Abstract representation of microservices


Microservices are a collection of small, distributed and independent services. Each of these services, or more simply applications, fulfills a specific function and communicates with other services via well-defined interfaces (APIs). This modularity makes it possible to develop, test and scale individual services independently of each other.

Areas of application for microservices

Microservices are particularly suitable for cloud-based applications where flexibility and scalability are paramount.

They are particularly popular in environments with several development teams, as they make it much easier to introduce new software. A team simply creates a new application and then also has ongoing ownership of that app.

Many well-known companies, including Netflix and Spotify, use microservices to manage their huge, complex applications.

Microservices vs. monolith

While a system in microservice architecture can be divided into any number of individual applications, a monolith is the exact opposite. Whereas monolithic architectures are often easier and faster to develop, microservices have their own advantages.

When are microservices the better choice?

Does a company need to react quickly to market changes? No problem with microservices. Whether scaling or introducing new technology: as all services operate separately from each other, you can focus only on the affected service when making adjustments. It is also possible to use different technology stacks and programming languages within one application.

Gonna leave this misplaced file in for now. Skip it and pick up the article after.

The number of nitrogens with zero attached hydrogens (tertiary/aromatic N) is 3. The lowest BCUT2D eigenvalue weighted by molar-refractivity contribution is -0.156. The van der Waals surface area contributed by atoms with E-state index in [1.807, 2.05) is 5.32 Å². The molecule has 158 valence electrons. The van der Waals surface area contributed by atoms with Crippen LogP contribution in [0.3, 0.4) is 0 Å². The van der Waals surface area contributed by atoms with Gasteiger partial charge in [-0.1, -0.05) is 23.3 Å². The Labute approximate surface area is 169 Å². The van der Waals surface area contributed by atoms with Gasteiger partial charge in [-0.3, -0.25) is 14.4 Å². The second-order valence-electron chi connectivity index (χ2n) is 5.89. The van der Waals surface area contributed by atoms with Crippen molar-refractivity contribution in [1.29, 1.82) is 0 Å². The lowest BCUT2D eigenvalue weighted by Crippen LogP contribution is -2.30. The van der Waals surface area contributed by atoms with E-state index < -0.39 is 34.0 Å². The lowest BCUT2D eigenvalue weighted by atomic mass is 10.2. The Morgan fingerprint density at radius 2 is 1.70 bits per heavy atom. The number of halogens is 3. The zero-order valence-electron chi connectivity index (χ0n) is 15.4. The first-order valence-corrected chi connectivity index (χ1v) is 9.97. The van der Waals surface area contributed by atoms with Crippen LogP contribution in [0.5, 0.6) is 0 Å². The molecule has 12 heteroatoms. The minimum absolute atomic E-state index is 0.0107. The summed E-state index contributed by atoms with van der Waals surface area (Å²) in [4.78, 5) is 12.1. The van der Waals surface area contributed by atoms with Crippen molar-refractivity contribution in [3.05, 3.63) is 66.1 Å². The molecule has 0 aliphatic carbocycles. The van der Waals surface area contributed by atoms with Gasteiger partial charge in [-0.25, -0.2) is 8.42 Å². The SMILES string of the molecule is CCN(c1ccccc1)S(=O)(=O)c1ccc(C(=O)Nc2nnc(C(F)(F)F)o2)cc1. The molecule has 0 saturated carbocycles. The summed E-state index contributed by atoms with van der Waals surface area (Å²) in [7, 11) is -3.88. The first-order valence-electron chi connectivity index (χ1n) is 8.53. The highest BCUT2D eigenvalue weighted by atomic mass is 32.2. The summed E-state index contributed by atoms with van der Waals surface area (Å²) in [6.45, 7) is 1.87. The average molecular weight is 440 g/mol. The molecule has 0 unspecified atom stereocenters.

Limits of monolithic architectures

Monoliths often reach their limits when it comes to scaling and quickly adapting to new requirements. In the case of large, complex applications, the maintenance of a monolith can also be very time-consuming.

Advantages of microservices

As each service is independent, teams can work on different services in parallel, which significantly reduces development time.

In the event of increased demand, a specific microservice that requires more resources can also be scaled independently of the others.

An application is not tied to one technology. While one part of the application runs under Java, the other works on the basis of PHP. If you want to introduce a third, fourth or fifth language, this is not a problem. This is perhaps the biggest advantage, especially when testing new trends.


If you value agility, scalability and rapid adaptability, microservices are the right choice.

However, numerous services also entail increased administrative effort. A microservice architecture often runs under Kubernetes, which requires increased manpower. A dedicated cloud also needs to be constantly monitored and secured. Nevertheless, setting up such an environment can prove worthwhile once the overall complexity of the application reaches a certain level.

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